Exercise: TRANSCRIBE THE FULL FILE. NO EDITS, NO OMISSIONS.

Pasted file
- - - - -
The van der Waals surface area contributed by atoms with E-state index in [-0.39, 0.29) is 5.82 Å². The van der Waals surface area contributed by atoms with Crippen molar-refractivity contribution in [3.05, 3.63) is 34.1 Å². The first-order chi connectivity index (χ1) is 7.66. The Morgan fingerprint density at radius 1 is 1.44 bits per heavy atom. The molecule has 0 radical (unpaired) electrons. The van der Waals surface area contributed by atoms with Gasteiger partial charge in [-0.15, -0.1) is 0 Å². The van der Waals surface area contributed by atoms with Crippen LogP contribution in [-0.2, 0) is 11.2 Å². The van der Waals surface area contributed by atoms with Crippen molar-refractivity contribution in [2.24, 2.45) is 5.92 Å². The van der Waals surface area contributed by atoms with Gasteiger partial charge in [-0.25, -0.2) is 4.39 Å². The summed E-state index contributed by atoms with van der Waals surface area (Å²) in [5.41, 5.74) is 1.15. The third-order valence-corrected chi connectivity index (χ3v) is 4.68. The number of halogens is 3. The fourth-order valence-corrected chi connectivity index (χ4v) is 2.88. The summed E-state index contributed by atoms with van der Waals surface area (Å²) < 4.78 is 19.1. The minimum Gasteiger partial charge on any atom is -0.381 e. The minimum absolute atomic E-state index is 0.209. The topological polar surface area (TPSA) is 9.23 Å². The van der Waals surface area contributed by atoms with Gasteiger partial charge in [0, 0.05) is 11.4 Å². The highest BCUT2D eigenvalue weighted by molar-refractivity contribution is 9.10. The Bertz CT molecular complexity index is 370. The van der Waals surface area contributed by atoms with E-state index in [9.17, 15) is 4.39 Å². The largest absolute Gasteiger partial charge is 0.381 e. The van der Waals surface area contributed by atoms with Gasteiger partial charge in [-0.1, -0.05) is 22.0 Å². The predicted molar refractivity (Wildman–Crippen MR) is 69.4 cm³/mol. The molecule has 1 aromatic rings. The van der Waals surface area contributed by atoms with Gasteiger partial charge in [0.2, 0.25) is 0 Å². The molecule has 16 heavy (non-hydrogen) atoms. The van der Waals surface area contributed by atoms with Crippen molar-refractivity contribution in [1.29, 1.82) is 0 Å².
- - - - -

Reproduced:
The van der Waals surface area contributed by atoms with E-state index in [-0.39, 0.29) is 5.82 Å². The van der Waals surface area contributed by atoms with Crippen molar-refractivity contribution in [3.05, 3.63) is 34.1 Å². The first-order chi connectivity index (χ1) is 7.66. The Morgan fingerprint density at radius 1 is 1.44 bits per heavy atom. The molecule has 0 radical (unpaired) electrons. The van der Waals surface area contributed by atoms with Gasteiger partial charge in [-0.15, -0.1) is 0 Å². The van der Waals surface area contributed by atoms with Crippen LogP contribution in [-0.2, 0) is 11.2 Å². The van der Waals surface area contributed by atoms with Crippen molar-refractivity contribution in [2.24, 2.45) is 5.92 Å². The van der Waals surface area contributed by atoms with Gasteiger partial charge in [-0.25, -0.2) is 4.39 Å². The summed E-state index contributed by atoms with van der Waals surface area (Å²) in [5.41, 5.74) is 1.15. The third-order valence-corrected chi connectivity index (χ3v) is 4.68. The number of halogens is 3. The fourth-order valence-corrected chi connectivity index (χ4v) is 2.88. The summed E-state index contributed by atoms with van der Waals surface area (Å²) < 4.78 is 19.1. The minimum Gasteiger partial charge on any atom is -0.381 e. The minimum absolute atomic E-state index is 0.209. The topological polar surface area (TPSA) is 9.23 Å². The van der Waals surface area contributed by atoms with Gasteiger partial charge in [0, 0.05) is 11.4 Å². The highest BCUT2D eigenvalue weighted by molar-refractivity contribution is 9.10. The Bertz CT molecular complexity index is 370. The van der Waals surface area contributed by atoms with E-state index in [9.17, 15) is 4.39 Å². The largest absolute Gasteiger partial charge is 0.381 e. The van der Waals surface area contributed by atoms with Gasteiger partial charge in [-0.1, -0.05) is 22.0 Å². The predicted molar refractivity (Wildman–Crippen MR) is 69.4 cm³/mol. The molecule has 1 aromatic rings. The van der Waals surface area contributed by atoms with Gasteiger partial charge in [0.2, 0.25) is 0 Å². The molecule has 16 heavy (non-hydrogen) atoms. The van der Waals surface area contributed by atoms with Crippen molar-refractivity contribution in [1.29, 1.82) is 0 Å².